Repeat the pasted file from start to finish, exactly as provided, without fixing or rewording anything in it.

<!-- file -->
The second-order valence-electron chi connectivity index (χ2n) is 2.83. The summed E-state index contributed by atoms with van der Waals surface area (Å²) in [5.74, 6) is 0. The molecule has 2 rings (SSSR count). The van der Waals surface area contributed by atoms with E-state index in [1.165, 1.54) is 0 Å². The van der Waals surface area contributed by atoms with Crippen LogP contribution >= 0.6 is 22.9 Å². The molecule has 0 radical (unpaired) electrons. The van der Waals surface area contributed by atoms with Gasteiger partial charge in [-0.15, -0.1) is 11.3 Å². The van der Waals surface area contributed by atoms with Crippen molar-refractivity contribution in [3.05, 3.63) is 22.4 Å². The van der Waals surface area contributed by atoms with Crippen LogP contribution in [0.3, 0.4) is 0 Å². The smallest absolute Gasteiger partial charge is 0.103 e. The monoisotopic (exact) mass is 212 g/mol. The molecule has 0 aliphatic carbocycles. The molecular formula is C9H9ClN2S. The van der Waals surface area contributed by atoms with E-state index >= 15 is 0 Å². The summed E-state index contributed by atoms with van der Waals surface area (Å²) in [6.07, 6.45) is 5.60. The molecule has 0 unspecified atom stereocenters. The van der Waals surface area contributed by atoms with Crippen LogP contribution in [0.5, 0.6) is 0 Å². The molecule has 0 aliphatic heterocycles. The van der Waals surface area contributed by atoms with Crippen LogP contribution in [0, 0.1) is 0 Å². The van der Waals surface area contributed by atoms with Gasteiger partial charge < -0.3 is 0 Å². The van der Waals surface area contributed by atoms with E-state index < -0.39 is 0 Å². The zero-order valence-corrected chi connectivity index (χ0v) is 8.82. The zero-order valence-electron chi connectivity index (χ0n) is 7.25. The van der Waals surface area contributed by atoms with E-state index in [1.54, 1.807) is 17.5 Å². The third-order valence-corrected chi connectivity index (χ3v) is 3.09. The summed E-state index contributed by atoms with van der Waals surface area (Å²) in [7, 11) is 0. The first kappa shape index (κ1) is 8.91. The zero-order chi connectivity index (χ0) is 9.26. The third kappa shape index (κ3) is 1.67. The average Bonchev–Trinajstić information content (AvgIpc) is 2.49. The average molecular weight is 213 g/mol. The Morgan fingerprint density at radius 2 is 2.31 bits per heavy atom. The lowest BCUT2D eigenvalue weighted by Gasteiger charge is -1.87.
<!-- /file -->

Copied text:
The second-order valence-electron chi connectivity index (χ2n) is 2.83. The summed E-state index contributed by atoms with van der Waals surface area (Å²) in [5.74, 6) is 0. The molecule has 2 rings (SSSR count). The van der Waals surface area contributed by atoms with E-state index in [1.165, 1.54) is 0 Å². The van der Waals surface area contributed by atoms with Crippen LogP contribution >= 0.6 is 22.9 Å². The molecule has 0 radical (unpaired) electrons. The van der Waals surface area contributed by atoms with Gasteiger partial charge in [-0.15, -0.1) is 11.3 Å². The van der Waals surface area contributed by atoms with Crippen molar-refractivity contribution in [3.05, 3.63) is 22.4 Å². The van der Waals surface area contributed by atoms with Crippen LogP contribution in [0.3, 0.4) is 0 Å². The smallest absolute Gasteiger partial charge is 0.103 e. The monoisotopic (exact) mass is 212 g/mol. The molecule has 0 aliphatic carbocycles. The molecular formula is C9H9ClN2S. The van der Waals surface area contributed by atoms with E-state index >= 15 is 0 Å². The summed E-state index contributed by atoms with van der Waals surface area (Å²) in [6.07, 6.45) is 5.60. The molecule has 0 unspecified atom stereocenters. The van der Waals surface area contributed by atoms with Crippen LogP contribution in [0.5, 0.6) is 0 Å². The molecule has 0 aliphatic heterocycles. The van der Waals surface area contributed by atoms with Crippen LogP contribution in [0, 0.1) is 0 Å². The van der Waals surface area contributed by atoms with Gasteiger partial charge < -0.3 is 0 Å². The van der Waals surface area contributed by atoms with E-state index < -0.39 is 0 Å². The zero-order valence-corrected chi connectivity index (χ0v) is 8.82. The zero-order valence-electron chi connectivity index (χ0n) is 7.25. The van der Waals surface area contributed by atoms with E-state index in [1.54, 1.807) is 17.5 Å². The third-order valence-corrected chi connectivity index (χ3v) is 3.09. The summed E-state index contributed by atoms with van der Waals surface area (Å²) in [7, 11) is 0. The first kappa shape index (κ1) is 8.91. The zero-order chi connectivity index (χ0) is 9.26. The third kappa shape index (κ3) is 1.67. The average Bonchev–Trinajstić information content (AvgIpc) is 2.49. The average molecular weight is 213 g/mol. The Morgan fingerprint density at radius 2 is 2.31 bits per heavy atom. The lowest BCUT2D eigenvalue weighted by Gasteiger charge is -1.87.